The Special Subcommittee on Real Estate was created in September 2005 under the direction of Chairman, Harry Ogden, of the TBA Special Committee on UPL Enforcement. This Subcommittee was requested to consider how UPL enforcement could be improved to better protect Tennessee consumers and Tennessee lawyers from the unauthorized practice of real estate law. The current members of this Subcommittee are: James T. DuBois, Chair; Bill Bovender; Ed Townsend; and Courtney Hollins. The Subcommittee is assisted by Becky Rhodes and has met twice via conference call since its creation.
These meetings have resulted in the following Report. In examining the issues which are special to the practice of real estate law, we sought to determine how our recommendations fit into the Mission of the Committee. We examined three areas: the ethical duties of lawyers in Tennessee regarding UPL; the possible betterment of the process for UPL enforcement; and the education of the Tennessee consumers and lawyers as to avenues available for readdressing wrongs caused by UPL.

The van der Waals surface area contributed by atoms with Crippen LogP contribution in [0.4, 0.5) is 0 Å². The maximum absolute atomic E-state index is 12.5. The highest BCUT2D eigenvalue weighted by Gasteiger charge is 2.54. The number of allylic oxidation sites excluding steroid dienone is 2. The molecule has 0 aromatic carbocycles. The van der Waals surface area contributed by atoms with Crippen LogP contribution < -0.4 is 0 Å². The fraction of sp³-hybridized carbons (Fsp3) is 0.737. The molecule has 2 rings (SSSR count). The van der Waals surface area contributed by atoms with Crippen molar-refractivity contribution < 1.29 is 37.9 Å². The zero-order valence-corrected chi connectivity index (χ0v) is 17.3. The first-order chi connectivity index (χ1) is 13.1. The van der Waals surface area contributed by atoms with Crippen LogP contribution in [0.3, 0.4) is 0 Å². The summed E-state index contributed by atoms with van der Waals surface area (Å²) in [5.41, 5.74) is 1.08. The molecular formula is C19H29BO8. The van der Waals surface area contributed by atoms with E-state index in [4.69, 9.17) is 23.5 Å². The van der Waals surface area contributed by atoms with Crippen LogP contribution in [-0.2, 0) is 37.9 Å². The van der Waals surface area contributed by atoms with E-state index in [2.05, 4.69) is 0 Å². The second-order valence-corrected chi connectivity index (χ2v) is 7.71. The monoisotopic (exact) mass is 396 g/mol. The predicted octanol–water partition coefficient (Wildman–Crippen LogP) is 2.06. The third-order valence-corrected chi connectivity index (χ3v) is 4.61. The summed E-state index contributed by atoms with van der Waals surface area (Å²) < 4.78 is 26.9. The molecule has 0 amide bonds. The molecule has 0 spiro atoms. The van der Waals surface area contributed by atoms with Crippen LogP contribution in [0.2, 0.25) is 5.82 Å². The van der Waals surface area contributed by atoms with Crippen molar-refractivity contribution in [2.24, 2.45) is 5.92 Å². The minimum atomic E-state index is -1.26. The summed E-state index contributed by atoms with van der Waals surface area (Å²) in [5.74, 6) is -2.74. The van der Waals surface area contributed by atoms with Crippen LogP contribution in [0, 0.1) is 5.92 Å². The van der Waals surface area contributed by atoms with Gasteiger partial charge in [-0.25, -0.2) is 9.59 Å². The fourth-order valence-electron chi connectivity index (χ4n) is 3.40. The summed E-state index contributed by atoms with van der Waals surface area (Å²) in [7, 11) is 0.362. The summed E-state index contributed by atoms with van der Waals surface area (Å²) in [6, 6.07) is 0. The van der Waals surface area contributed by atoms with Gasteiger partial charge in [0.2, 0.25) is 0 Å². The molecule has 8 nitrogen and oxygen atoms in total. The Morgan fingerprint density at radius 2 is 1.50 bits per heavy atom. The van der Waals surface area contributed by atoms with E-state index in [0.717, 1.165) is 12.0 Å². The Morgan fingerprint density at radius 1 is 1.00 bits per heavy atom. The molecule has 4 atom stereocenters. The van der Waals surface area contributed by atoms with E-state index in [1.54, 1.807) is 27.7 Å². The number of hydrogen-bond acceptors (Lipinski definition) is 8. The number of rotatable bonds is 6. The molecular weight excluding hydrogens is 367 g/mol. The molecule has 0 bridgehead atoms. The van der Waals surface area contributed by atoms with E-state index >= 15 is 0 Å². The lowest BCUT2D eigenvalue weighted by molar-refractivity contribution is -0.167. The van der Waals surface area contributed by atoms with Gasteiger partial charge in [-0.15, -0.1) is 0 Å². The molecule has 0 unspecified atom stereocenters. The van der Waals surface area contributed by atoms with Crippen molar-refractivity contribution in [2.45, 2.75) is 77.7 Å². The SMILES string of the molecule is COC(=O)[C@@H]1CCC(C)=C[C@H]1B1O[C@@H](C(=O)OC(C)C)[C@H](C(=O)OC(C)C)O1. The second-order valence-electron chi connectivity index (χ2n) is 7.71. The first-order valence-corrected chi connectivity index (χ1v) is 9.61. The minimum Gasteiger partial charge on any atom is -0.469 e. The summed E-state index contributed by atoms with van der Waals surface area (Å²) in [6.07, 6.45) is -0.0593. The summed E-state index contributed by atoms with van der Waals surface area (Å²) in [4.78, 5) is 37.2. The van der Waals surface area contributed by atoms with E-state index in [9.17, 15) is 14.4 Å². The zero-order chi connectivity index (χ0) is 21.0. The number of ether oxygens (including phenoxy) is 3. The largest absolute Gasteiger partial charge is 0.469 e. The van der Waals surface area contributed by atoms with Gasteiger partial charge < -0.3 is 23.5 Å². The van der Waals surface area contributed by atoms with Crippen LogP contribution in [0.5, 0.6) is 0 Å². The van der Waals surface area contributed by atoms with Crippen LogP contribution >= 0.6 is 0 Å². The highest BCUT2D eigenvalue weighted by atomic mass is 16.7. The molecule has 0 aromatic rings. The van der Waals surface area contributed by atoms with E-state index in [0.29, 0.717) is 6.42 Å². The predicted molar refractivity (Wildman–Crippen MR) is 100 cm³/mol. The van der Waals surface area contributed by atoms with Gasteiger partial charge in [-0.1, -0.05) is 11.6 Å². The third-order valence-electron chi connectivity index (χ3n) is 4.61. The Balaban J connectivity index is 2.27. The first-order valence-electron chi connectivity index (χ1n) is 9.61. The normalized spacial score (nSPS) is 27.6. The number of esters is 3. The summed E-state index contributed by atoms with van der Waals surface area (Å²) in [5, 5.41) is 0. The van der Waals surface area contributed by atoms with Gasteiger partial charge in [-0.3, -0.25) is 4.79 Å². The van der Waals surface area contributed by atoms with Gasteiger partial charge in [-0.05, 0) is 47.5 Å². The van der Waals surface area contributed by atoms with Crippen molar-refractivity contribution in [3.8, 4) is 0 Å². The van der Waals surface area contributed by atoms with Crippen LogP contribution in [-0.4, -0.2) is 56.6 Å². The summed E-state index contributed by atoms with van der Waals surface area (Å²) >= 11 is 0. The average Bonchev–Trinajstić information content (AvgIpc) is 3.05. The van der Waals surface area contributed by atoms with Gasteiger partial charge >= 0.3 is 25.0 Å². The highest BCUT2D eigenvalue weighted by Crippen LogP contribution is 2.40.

In recent years, there has been a substantial increase in the number of title and closing companies in Tennessee. This has been especially true in Spring Hill, Tennessee because the Saturn Plant was located near the Maury and Williamson County line. This resulted in a tremendous influx of families to this area in the 1990’s. Spring Hill is partly in Maury County and partly in Williamson County and is recognized as one of the fastest growing areas in the nation. Along with this growth has been a substantial increase of new residents. This is expected to continue for many years to come because of the recent announcement by Nissan to relocate its national headquarters to Southern Williamson County, near Spring Hill.